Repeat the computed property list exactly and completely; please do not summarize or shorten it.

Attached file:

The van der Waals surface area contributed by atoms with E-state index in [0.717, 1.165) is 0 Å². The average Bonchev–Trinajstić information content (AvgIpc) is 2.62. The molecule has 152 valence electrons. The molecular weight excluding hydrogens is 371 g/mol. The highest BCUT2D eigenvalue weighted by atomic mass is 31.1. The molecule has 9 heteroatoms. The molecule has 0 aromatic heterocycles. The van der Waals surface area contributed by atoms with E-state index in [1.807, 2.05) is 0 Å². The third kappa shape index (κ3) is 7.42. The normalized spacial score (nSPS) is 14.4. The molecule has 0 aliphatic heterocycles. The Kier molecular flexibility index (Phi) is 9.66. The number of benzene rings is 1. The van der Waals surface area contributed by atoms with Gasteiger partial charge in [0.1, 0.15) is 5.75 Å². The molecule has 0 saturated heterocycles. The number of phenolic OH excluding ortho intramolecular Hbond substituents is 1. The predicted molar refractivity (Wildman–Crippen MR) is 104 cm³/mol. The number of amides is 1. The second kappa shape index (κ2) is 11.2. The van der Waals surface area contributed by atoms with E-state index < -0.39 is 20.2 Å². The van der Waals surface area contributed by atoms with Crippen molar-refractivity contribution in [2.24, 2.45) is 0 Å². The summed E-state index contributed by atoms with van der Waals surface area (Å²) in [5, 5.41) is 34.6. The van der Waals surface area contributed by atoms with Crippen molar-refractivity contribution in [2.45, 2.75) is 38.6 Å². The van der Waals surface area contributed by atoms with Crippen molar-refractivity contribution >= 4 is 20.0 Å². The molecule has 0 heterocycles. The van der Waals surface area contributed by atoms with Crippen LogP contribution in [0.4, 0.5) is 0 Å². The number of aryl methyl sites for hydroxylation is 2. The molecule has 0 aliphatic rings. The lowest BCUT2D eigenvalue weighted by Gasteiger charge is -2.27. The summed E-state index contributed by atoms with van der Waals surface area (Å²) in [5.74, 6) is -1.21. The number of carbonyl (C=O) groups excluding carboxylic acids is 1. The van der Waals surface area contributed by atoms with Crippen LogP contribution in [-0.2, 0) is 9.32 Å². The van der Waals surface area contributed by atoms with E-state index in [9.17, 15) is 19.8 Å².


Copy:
The van der Waals surface area contributed by atoms with E-state index in [0.717, 1.165) is 0 Å². The average Bonchev–Trinajstić information content (AvgIpc) is 2.62. The molecule has 152 valence electrons. The molecular weight excluding hydrogens is 371 g/mol. The highest BCUT2D eigenvalue weighted by atomic mass is 31.1. The molecule has 9 heteroatoms. The molecule has 0 aromatic heterocycles. The van der Waals surface area contributed by atoms with E-state index in [1.807, 2.05) is 0 Å². The third kappa shape index (κ3) is 7.42. The normalized spacial score (nSPS) is 14.4. The molecule has 0 aliphatic heterocycles. The Kier molecular flexibility index (Phi) is 9.66. The number of benzene rings is 1. The van der Waals surface area contributed by atoms with Gasteiger partial charge in [0.1, 0.15) is 5.75 Å². The molecule has 0 saturated heterocycles. The number of phenolic OH excluding ortho intramolecular Hbond substituents is 1. The predicted molar refractivity (Wildman–Crippen MR) is 104 cm³/mol. The number of amides is 1. The second kappa shape index (κ2) is 11.2. The van der Waals surface area contributed by atoms with E-state index < -0.39 is 20.2 Å². The van der Waals surface area contributed by atoms with Crippen molar-refractivity contribution in [2.24, 2.45) is 0 Å². The summed E-state index contributed by atoms with van der Waals surface area (Å²) in [5, 5.41) is 34.6. The van der Waals surface area contributed by atoms with Crippen molar-refractivity contribution in [2.45, 2.75) is 38.6 Å². The van der Waals surface area contributed by atoms with Crippen molar-refractivity contribution >= 4 is 20.0 Å². The molecule has 0 heterocycles. The van der Waals surface area contributed by atoms with Crippen LogP contribution in [0.4, 0.5) is 0 Å². The number of aryl methyl sites for hydroxylation is 2. The molecule has 0 aliphatic rings. The lowest BCUT2D eigenvalue weighted by Gasteiger charge is -2.27. The summed E-state index contributed by atoms with van der Waals surface area (Å²) in [5.74, 6) is -1.21. The number of carbonyl (C=O) groups excluding carboxylic acids is 1. The van der Waals surface area contributed by atoms with Crippen LogP contribution in [-0.2, 0) is 9.32 Å². The van der Waals surface area contributed by atoms with E-state index in [9.17, 15) is 19.8 Å².